Program for mentally ill to move to temporary site Shift is latest change for staff and clients of Carroll Hall

January 31, 1996|By Jackie Powder | Jackie Powder,SUN STAFF

After 10 years at 181 E. Main St., Carroll Hall, a psychiatric rehabilitation program for the mentally ill, will move tomorrow to a temporary site at the Carroll County Agricultural Center.

The move is an unwelcome surprise for the program's staff and clients, who have endured major changes at Carroll Hall over the past few months.

First, county health department officials announced in October that the program would close this month. The closing was averted in December when Granite House, a private, nonprofit agency in Westminster, received a $100,000 state grant to manage the program, which serves 97 mentally ill clients.

At that time, Granite House officials said they were close to signing a lease with the owner of the building at 181 E. Main St. so the Carroll Hall program could remain there.

When those negotiations fell through last week, the Granite House staff hastily arranged to move the program to Burns Hall at the Agricultural Center until a permanent site is found, said Spencer Gear, executive director of Granite House.

Mr. Gear said he expects to have a permanent site for the program lined up by next week.

The upheaval hasn't been easy on Carroll Hall's staff or clients, he said.

"It adds to the complexity of the transition and makes it that much more difficult," Mr. Gear said. "Everybody's having to reassure each other that, yes, we will have a program, it will keep going, and, yes, it will be good."

Operating out of Burns Hall could be difficult, the because staff will have to bring supplies and furniture to the site each morning and pack it up at the end of the day, said Denise Ziegler, program manager.

Founded in 1976, Carroll Hall has served as a surrogate family for many of its clients, most of whom have spent time in psychiatric hospitals.

The program aims to help the mentally ill become more independent by teaching them the skills of daily living and providing a place for them to socialize. Clients run the Carroll Hall snack bar, learn clerical skills and take trips to a movie or a ballgame.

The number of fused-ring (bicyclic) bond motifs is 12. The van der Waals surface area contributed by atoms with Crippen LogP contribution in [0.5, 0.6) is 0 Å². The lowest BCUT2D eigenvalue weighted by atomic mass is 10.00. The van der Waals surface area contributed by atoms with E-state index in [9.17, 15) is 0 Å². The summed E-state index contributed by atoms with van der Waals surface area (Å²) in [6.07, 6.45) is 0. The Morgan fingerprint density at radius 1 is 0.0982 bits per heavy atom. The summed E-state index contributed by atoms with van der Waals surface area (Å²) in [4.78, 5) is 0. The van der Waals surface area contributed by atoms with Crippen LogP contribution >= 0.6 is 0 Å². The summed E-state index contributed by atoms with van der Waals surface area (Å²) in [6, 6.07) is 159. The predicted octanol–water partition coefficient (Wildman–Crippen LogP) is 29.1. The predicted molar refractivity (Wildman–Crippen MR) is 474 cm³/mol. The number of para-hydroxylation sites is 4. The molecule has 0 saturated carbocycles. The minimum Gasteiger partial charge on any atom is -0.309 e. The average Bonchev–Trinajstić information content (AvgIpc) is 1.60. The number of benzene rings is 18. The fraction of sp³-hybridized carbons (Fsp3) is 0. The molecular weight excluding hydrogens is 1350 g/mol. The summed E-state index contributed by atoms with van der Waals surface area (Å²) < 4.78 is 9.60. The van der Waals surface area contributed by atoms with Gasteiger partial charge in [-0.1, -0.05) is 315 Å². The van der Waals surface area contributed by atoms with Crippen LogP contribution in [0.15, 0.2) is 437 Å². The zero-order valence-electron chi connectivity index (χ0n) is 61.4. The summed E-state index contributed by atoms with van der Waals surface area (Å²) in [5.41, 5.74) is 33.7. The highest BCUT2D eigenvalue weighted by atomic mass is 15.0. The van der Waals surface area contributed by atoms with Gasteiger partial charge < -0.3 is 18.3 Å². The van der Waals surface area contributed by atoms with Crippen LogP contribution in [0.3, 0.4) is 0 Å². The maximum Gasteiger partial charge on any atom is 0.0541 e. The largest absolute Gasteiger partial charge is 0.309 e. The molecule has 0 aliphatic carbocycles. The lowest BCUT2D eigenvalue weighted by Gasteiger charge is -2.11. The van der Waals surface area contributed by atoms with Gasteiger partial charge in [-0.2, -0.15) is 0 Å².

The county health department, a state-run agency, closed Carroll Hall because of expected increases in the rent at 181 E. Main St. and pressures from state mental health officials to make mental health services private. With an emergency state grant, Granite House, which provides housing and other services for the mentally ill, plans to expand its psychiatric program to accommodate the Carroll Hall clients.

Last month, Granite House staff members were almost certain that the program would be able to remain at the Main Street site. In fact, the health department had recarpeted and repainted the building, Ms. Ziegler said.

Because of the renovations, Ms. Ziegler said, Carroll Hall clients have been meeting at the health department building since last month. But with the small amount of space there and with the staff occupied with moving to the Agricultural Center, clients haven't been able to participate in their usual activities.

Ms. Ziegler said the idea of not returning to the Main Street building has upset many of the clients.

"They told me they were feeling quite stressed," Ms. Ziegler said. "Not only are we switching buildings this week, but some of the old staff are leaving, so this is a double whammy for the clients."

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